US 5480506 A
An ornamental heat transfer is described which is especially adapted for application to nylon fabrics. The ornamental heat activated transfer includes an upper layer which is generally a thermoset layer, cloth such as twill or flock which is bonded to a lower layer. The lower layer is an uncured linear saturated polyester film which includes a heat activatable isocyanate curing agent. Upon application of the transfer to nylon the transfer is heated which melts the uncured saturated polyester and activates the curing agent. Thus while the linear saturated alkyl polyester is in a molten state the curing agent causes the polyester to cure in tight confinement with the nylon fabric.
1. A method of marking a nylon garment comprising heat bonding to said nylon garment an ornamental heat transfer;
said ornamental heat transfer comprising an upper indicia bearing layer bonded to a second layer, said second layer comprising a thermosetable, uncured linear saturated polyester in combination with a heat-activated curing agent;
said method comprising positioning said second layer on said nylon garment;
applying heat and pressure to said ornamental heat transfer causing said heat activated curing agent to activate said thermosetable uncured linear saturated polyester causing said thermosetable uncured linear saturated polyester to bond to said nylon garment.
2. The method claimed in claim 1 wherein said heat activated curing agent is a blocked isocyanate.
3. The method claimed in claim 2 wherein said uncured linear saturated polyester has a molecular weight of from about 5,000 to about 30,000.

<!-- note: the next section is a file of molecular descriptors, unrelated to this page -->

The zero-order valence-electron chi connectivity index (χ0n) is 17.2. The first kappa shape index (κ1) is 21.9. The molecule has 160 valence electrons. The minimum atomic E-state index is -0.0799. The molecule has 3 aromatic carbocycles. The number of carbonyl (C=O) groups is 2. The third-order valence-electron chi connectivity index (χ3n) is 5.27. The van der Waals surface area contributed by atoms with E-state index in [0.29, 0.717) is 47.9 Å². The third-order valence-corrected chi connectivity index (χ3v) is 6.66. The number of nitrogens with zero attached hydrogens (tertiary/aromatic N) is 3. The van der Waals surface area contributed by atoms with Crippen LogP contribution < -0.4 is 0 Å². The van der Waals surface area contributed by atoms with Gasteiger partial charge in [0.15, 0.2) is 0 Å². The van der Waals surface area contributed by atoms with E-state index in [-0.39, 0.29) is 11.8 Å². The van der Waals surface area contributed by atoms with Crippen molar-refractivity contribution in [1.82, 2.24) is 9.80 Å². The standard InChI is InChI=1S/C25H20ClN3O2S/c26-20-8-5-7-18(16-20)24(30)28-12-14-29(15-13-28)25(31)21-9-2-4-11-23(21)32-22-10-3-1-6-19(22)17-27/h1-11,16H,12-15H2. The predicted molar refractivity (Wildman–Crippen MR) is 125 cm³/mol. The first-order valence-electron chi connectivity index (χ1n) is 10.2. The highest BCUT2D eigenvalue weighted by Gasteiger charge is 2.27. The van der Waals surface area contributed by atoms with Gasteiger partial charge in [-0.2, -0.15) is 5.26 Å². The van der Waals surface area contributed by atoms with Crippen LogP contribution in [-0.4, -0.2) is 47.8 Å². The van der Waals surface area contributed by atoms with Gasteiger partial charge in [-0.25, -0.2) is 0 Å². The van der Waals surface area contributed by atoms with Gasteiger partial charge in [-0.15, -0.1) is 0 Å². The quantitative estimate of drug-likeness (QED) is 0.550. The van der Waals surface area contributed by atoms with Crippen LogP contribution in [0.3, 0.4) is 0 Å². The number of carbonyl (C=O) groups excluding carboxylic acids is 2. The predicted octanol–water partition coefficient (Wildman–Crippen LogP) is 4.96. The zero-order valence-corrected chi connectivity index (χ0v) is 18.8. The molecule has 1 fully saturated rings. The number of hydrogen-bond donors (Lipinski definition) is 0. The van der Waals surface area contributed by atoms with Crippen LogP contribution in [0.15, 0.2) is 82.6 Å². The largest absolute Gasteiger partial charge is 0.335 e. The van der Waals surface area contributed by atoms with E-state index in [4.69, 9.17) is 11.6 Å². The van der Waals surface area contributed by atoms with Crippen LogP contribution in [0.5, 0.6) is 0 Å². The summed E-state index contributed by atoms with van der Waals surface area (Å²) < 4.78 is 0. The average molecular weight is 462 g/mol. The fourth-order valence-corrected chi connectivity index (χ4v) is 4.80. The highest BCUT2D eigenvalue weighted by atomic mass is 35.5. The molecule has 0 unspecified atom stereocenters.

4. The method claimed in claim 3 wherein said linear saturated polyester is a reaction product of a glycol and a teraphthalate.
5. The method claimed in claim 4 wherein said indicia bearing layer is twill.
6. The method claimed in claim 1 wherein said indicia bearing layer comprises thermoset polyurethane.
7. The product produced by the method of claim 1.
The present invention includes two layers, an upper indicia bearing layer and a lower adhesive layer. The upper indicia bearing layer can be formed from a variety of different heat resistant materials which are not destroyed at application temperatures. The upper layer generally remains solid at the softening temperature of the adhesive layer. Although a thermoplastic urethane which melts at application temperature but is not destroyed can be used. Preferably the upper layer is a thermoplastic urethane, thermoset plastic material, flock, or woven material such as twill edge sewn letters (with or without a PVC layer), puff ink and embroideries.
A thermoset plastic is a resin which in its final state is substantially infusible and insoluble. Thermosetting resins often liquid at some state in their manufacture or process are cured by heat catalysis or other chemical means. After being fully cured, thermosets cannot be resoftened by heat.
Thermosets include those plastics which are normally thermoplastic but which are made thermosetting by means of cross-linking with other materials such as cross-linked polyolefins.
Suitable thermoset upper layers include polyamides, thermoset polyurethanes, thermoset polyolefins, thermoset polyepoxides and thermoset polyesters. A preferred thermoset is a thermoset polyurethane ink such as Zephrylon pigmented polyurethanes sold by Sinclair and Valentine Chemical Coatings Group of Wheelabrator-Frye, Inc. of North Kansas City, Mo. This is disclosed more fully in Mahn U.S. Pat. No. 4,610,904.
Further the upper indicia bearing layer may be a vinyl plastisol such as disclosed in the Liebe Jr. U.S. Pat. No. 3,660,212 patent or a flock material such as disclosed in the Mahn U.S. Pat. No. 4,390,387. A suitable thermoplastic polyurethane is disclosed in Mahn U.S. Pat. No. 4,269,885.